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Subject and object omission in children's early transitive constructions: A discourse-pragmatic approach

Published online by Cambridge University Press:  27 January 2014

EILEEN GRAF
Affiliation:
Max Planck Child Study Centre and University of Manchester
ANNA THEAKSTON*
Affiliation:
University of Manchester
ELENA LIEVEN
Affiliation:
Max Planck Institute for Evolutionary Anthropology, Leipzig, and University of Manchester
MICHAEL TOMASELLO
Affiliation:
Max Planck Institute for Evolutionary Anthropology, Leipzig
*
ADDRESS FOR CORRESPONDENCE Anna Theakston, School of Psychological Sciences, University of Manchester, Oxford Road, Manchester, M13 9PL, UK. E-mail: anna.theakston@manchester.ac.uk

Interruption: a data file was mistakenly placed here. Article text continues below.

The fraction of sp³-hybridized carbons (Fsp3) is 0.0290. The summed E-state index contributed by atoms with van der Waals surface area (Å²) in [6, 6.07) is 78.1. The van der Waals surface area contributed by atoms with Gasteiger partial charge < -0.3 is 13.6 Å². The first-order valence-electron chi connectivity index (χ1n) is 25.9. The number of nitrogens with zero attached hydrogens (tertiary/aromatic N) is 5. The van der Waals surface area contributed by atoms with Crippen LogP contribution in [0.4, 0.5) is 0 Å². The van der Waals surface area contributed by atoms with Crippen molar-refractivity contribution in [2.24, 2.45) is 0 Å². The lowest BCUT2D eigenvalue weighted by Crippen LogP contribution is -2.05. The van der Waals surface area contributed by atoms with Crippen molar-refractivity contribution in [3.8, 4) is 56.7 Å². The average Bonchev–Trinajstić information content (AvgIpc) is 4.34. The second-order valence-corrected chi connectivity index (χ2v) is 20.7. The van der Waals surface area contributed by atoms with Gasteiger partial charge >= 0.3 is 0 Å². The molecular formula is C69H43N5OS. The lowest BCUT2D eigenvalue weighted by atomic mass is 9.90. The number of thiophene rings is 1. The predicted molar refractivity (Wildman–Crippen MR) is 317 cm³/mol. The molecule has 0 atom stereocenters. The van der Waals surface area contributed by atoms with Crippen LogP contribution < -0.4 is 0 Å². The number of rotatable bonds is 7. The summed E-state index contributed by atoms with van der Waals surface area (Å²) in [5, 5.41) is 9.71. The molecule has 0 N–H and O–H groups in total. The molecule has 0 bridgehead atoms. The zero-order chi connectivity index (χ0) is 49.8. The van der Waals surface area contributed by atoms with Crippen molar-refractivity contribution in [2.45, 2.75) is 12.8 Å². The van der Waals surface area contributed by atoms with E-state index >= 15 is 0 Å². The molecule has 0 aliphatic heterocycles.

Abstract

This paper investigates discourse effects on the provision of both subjects and objects and investigates whether pragmatic discourse features govern the realization/omission of both constituents alike. In an elicitation study, we examined how the discourse-pragmatic feature contrast, as applied to the subject, verb, or object of a transitive utterance affected the provision of elements in the remainder of the sentence when all elements were previously introduced. The results showed that 3.5-year-old children were more likely to realize a contrasted argument with a lexical noun but more likely to omit the argument when it was not part of a contrast, regardless of its subject or object status. This suggests that contrast presents a unifying discourse feature for argument omission in language development.

Type
Articles
Copyright
Copyright © Cambridge University Press 2014 

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